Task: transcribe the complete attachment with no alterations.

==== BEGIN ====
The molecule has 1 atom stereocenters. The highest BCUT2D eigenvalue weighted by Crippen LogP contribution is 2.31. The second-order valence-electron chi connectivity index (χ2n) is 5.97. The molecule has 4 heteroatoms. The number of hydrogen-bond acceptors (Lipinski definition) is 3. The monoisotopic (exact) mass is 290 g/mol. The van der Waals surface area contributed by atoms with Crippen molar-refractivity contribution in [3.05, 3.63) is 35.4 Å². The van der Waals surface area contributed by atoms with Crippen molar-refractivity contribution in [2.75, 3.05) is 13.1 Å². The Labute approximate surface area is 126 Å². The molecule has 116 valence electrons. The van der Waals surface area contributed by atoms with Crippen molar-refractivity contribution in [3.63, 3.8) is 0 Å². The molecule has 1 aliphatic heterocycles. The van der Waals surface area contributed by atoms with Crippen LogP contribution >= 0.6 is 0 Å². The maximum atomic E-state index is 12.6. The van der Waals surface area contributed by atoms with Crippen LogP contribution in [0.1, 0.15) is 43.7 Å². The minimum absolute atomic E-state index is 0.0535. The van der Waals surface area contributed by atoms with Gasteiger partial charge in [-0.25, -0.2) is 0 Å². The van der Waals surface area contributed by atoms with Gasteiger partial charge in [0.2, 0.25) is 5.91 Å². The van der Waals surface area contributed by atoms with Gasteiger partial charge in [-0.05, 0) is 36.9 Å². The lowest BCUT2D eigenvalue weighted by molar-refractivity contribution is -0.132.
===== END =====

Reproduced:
The molecule has 1 atom stereocenters. The highest BCUT2D eigenvalue weighted by Crippen LogP contribution is 2.31. The second-order valence-electron chi connectivity index (χ2n) is 5.97. The molecule has 4 heteroatoms. The number of hydrogen-bond acceptors (Lipinski definition) is 3. The monoisotopic (exact) mass is 290 g/mol. The van der Waals surface area contributed by atoms with Crippen molar-refractivity contribution in [3.05, 3.63) is 35.4 Å². The van der Waals surface area contributed by atoms with Crippen molar-refractivity contribution in [2.75, 3.05) is 13.1 Å². The Labute approximate surface area is 126 Å². The molecule has 116 valence electrons. The van der Waals surface area contributed by atoms with Crippen molar-refractivity contribution in [3.63, 3.8) is 0 Å². The molecule has 1 aliphatic heterocycles. The van der Waals surface area contributed by atoms with Crippen LogP contribution >= 0.6 is 0 Å². The maximum atomic E-state index is 12.6. The van der Waals surface area contributed by atoms with Crippen LogP contribution in [0.1, 0.15) is 43.7 Å². The minimum absolute atomic E-state index is 0.0535. The van der Waals surface area contributed by atoms with Gasteiger partial charge in [-0.25, -0.2) is 0 Å². The van der Waals surface area contributed by atoms with Gasteiger partial charge in [0.2, 0.25) is 5.91 Å². The van der Waals surface area contributed by atoms with Gasteiger partial charge in [-0.05, 0) is 36.9 Å². The lowest BCUT2D eigenvalue weighted by molar-refractivity contribution is -0.132.